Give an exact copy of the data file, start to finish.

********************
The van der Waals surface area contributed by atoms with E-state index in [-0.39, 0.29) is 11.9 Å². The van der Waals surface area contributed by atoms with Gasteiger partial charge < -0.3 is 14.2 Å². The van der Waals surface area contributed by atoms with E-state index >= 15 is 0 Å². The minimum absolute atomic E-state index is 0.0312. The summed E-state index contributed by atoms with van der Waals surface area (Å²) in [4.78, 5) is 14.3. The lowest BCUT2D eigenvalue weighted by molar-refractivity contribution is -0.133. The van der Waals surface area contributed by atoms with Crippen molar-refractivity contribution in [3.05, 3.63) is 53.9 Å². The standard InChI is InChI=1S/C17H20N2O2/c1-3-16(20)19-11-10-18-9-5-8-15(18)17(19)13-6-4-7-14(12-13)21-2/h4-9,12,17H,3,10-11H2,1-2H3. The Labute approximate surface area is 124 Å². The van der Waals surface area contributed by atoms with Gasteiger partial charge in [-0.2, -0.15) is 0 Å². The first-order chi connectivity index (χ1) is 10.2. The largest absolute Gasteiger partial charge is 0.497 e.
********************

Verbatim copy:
The van der Waals surface area contributed by atoms with E-state index in [-0.39, 0.29) is 11.9 Å². The van der Waals surface area contributed by atoms with Gasteiger partial charge < -0.3 is 14.2 Å². The van der Waals surface area contributed by atoms with E-state index >= 15 is 0 Å². The minimum absolute atomic E-state index is 0.0312. The summed E-state index contributed by atoms with van der Waals surface area (Å²) in [4.78, 5) is 14.3. The lowest BCUT2D eigenvalue weighted by molar-refractivity contribution is -0.133. The van der Waals surface area contributed by atoms with Crippen molar-refractivity contribution in [3.05, 3.63) is 53.9 Å². The standard InChI is InChI=1S/C17H20N2O2/c1-3-16(20)19-11-10-18-9-5-8-15(18)17(19)13-6-4-7-14(12-13)21-2/h4-9,12,17H,3,10-11H2,1-2H3. The Labute approximate surface area is 124 Å². The van der Waals surface area contributed by atoms with Gasteiger partial charge in [-0.2, -0.15) is 0 Å². The first-order chi connectivity index (χ1) is 10.2. The largest absolute Gasteiger partial charge is 0.497 e.